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Tiny Deathstars of Foulness

Pretty much every script I’m working on these days must be run as root. Checking what user is running something is pretty straight forward, as there’s a built-in shell variable for $USER that contains the user running a script. To see this real quick, simply run the following: echo $USER You can then put this into your scripts. I’ve been using the same block of code for decades, which can be run in a script by itself if you’d like to paste this into one. if [[ $USER != "root" ]]; then echo "This script must be run as root" else echo "You are root" exit 1 fi Note: Keep in mind that the built-in $USER variable is case sensitive. Obviously, most people won’t keep the lines that contain the else and you are root echo statements. You can just remove these or replace them with the meat of your script that requires elevated privileges to run. Enjoy.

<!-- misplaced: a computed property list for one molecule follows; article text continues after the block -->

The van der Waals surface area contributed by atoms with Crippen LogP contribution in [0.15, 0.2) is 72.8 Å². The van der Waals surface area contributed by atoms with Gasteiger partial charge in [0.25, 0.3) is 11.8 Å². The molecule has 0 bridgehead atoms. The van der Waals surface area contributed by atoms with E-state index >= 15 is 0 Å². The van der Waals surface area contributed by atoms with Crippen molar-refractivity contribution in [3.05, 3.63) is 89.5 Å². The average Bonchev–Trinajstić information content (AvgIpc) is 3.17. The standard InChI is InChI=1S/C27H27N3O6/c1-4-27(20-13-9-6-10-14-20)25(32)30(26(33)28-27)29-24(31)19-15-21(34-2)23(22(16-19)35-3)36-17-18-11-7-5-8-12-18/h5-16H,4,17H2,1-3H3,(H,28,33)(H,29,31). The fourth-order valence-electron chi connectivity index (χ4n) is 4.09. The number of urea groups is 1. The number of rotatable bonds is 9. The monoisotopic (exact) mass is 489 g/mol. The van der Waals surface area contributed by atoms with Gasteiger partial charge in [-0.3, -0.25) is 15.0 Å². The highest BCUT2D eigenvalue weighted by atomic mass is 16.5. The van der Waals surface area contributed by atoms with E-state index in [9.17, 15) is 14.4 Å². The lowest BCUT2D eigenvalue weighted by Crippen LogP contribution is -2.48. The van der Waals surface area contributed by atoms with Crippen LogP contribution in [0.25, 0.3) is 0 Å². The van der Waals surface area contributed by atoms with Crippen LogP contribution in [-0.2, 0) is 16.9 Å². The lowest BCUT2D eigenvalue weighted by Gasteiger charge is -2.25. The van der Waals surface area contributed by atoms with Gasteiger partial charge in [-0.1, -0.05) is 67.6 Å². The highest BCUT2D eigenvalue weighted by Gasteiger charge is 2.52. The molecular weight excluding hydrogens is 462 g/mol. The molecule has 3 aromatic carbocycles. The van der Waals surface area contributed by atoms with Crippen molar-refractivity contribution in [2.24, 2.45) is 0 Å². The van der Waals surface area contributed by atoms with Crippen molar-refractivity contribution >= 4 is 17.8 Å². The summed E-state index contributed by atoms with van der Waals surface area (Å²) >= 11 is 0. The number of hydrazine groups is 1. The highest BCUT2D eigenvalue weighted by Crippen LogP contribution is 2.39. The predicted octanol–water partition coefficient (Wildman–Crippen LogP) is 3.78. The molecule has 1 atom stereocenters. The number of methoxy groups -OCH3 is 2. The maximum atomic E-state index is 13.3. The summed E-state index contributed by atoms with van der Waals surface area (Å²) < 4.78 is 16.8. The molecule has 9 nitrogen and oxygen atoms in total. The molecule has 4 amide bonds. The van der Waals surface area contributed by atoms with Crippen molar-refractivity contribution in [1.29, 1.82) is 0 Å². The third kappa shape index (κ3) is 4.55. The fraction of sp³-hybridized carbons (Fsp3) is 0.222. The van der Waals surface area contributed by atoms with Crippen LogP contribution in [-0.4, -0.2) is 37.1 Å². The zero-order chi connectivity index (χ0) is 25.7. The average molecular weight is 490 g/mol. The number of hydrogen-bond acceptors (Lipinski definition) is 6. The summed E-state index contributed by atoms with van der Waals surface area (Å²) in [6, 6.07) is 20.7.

December 21st, 2015

Posted In: Mac OS X, Mac OS X Server, Mac Security, Mass Deployment, Unix

Tags: , , , , , , , ,

  • Jim

    While the USER envar is available as a quick-and-dirty method to do this check, it’s not inherently reliable because the envar isn’t read-only (checked bash and zsh on OS X 10.11.2). The user can (re)set or unset it to any value they choose. If said script is executed with sudo, the USER envar can be especially problematic if sudoers isn’t configured to ignore the calling user’s environment, or sudo isn’t executed with the -H flag.

    I recommend using either ‘whoami’ (although the man page says it’s been obsoleted) or ‘id -u -n’ which don’t use user-modifiable environment variables.